First off, I'm just going to point out that I'm a bit grouchy, and that'll probably affect this post. Sorry, but the civilian world and I don't get along sometimes. Maybe I'll explain some rainy day. For now, lets strap on our galoshes and tromp through the puddles of Memory Lane.

MEPS was the usual picnic. I flew to Benning the next morning, plane hopping all day with another kid from my town who ended up not graduating after catching mono. We arrived in Atlanta that night, and waited for a long time. Yay. Then we congregated with a bunch of other losers who thought they were going to be Infantryman. Meet a portion of Bravo company.

A bus took us to the wonderful fort, and to 30th AG, the reception battallion. For some stupid reason, we were smoked right off of the bus. The drill sergeant did the whole yelling thing, and ushered us nicely off of the bus and politely asked us to get our bags from the cargo thing of doom underneath the bus. He didn't seem to have his mind made up as to what he wanted us to do, because he kept having us run, then get on the ground and do pushups, then get up, then get down, and we really weren't making any progress. When we finally made it to the sidewalk in front of the doors, we got into two single file lines, holding our civilian bags over our heads, and the drill sergeants gave us an introductory speech, sort of. Then we went inside and were briefed.

Now, the majority of reception, especially the first two days, are a blur, because I didnt sleep much. Basically, they inprocess you. You do a bunch of paperwork, you get your clothes, you get your haircut, you buy a bunch of necessity crap from this tiny little toolshed of a PX, and you get shots.

At 30th, there isnt much to do when you aren't inprocessing, so all you really do is sit around and talk. I made a few buddies there, some of which ended up in my platoon. Man I miss those guys.

PICKUP DAY!

I remember the day we were going to "ship downrange", we all had our BDU uniforms on, with out field jackets, which we were told we'd never wear again. True. We were formed up in the breezeway, with our duffel bags and laundry bags stacked in front of us. We all ate a big breakfast, because the drill sergeants at 30th kept going on about how hardcore day 1 was going to be. I was freezing my ass off, trying to decide how I felt about the situation.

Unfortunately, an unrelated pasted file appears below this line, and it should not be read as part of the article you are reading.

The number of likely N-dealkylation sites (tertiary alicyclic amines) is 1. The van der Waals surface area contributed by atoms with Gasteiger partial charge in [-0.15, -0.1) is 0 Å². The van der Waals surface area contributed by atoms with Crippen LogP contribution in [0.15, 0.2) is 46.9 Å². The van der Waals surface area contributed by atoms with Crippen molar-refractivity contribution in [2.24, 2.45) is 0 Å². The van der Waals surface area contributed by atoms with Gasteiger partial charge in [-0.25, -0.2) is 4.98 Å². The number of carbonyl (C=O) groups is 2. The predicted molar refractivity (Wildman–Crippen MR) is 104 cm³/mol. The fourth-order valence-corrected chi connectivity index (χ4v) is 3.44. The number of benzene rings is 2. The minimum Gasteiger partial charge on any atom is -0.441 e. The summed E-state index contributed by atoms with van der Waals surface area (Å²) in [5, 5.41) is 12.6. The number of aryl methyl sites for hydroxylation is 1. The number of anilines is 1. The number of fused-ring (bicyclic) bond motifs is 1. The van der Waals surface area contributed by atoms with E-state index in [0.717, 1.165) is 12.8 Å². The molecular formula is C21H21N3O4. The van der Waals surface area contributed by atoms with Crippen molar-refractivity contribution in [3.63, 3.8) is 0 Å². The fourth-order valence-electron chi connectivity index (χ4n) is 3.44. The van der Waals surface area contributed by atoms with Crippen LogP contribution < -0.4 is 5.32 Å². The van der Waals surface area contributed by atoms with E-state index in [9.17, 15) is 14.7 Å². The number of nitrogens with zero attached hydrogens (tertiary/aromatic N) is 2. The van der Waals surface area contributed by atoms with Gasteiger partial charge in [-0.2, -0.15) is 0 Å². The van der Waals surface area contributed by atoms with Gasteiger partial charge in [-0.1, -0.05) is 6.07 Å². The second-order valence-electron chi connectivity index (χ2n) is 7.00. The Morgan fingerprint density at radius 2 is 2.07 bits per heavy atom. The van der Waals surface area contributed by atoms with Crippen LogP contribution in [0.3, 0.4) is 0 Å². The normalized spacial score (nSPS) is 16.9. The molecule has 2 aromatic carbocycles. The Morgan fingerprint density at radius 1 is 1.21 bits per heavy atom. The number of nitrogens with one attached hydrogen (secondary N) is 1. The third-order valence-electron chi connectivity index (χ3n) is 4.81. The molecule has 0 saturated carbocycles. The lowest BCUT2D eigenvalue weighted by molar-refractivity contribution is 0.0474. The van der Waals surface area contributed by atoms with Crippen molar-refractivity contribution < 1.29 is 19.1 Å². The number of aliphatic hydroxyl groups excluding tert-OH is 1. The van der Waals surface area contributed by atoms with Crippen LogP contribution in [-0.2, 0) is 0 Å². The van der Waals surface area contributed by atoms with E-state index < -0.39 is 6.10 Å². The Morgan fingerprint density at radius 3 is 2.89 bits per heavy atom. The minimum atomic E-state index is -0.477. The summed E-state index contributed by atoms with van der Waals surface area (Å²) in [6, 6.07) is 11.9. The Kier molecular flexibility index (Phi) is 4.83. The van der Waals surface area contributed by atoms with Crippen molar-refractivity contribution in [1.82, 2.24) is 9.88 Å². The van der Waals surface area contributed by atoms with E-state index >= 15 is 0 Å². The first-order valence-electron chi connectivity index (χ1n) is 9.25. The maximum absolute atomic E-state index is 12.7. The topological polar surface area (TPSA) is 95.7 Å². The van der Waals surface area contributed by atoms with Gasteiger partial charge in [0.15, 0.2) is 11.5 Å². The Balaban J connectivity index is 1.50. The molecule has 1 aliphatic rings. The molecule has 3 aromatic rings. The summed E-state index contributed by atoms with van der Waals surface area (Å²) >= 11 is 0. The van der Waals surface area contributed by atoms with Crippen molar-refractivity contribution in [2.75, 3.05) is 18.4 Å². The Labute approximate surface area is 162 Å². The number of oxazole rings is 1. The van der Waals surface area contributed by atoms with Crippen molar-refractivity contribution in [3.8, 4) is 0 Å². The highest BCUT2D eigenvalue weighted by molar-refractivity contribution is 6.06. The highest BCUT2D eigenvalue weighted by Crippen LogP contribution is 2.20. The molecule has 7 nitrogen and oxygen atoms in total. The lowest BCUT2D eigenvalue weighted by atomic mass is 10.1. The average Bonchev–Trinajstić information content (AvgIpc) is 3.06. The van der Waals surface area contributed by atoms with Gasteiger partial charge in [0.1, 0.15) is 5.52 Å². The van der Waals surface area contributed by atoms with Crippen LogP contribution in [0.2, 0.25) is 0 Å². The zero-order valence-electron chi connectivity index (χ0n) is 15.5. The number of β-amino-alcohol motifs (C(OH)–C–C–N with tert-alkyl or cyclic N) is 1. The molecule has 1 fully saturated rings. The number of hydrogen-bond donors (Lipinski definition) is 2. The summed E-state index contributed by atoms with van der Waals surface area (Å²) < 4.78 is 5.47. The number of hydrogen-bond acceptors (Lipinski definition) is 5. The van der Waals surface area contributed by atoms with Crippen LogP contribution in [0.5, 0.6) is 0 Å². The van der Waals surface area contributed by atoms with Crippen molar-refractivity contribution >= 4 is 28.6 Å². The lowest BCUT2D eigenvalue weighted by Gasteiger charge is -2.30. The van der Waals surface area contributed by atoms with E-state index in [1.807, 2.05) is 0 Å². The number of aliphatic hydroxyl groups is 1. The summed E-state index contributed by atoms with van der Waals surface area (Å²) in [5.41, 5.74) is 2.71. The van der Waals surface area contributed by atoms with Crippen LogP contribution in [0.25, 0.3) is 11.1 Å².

And then this white truck pulled up, a cattle truck. And for a moment, all I could see from under the truck were a pair of jungle boots, walking around to our side. They came closer to the edge, and then I saw the Brown Round, the trademark hat of the drill sergeant. Welcome to the fucking jungle.

They marched us to our battallion, screaming all the while. Apparently we're not supposed to "bebop" when we march. Seemed I was doing ok, as I went unnoticed, a feat I accomplished throughout Basic for the most part. I still don't quite know what constitutes a bebop, but I guess you can't win em all.

They had all of our bags in huge piles in front of the PT field of our new home. We had two minutes to get both of our bags and be in formation. Day 1 was a blur. Lots of yelling. Lots of pushups, etc. Once my platoon got to our bay, our humble room in the barracks, we were to "Toe the Line", which meant stand along the line that outlined a rectangle in the center of the room, called the Kill Zone. The drill sergeant said, "Its called the killzone, because if you walk on it, I'll kill you."

Once we were successfully Line-Toed (think Full Metal Jacket. Everyone in front of their bunks), we enjoyed a thorough PT session, which was prefaced with the omenous command, "Take off your field jackets. You aren't going to need them."

Once we were good and smoked, we were told to go into the latrine and fill our canteens, and come back out. We then had 60 seconds to drink the full quart of water. After that, we were told to fill them up again, and fill them up all the way. Well wouldn't ya know it, we then had to drink that canteen, too. Force hydration and lots of PT, well, you can imagine. There was a bit of throwing up.

I remember feeling really guilty while we were getting smoked because the floors looked so nice, and my boots were scuffing them up. Silly me.

That night, we were issued our gear, helmet, etc, signed for it all, did a little more paperwork, and then the entire platoon was in and out of the shower in 10 minutes. That was something.

I'll write more later. For now, I'm going to go back to missing my army friends while I enjoy leave at home.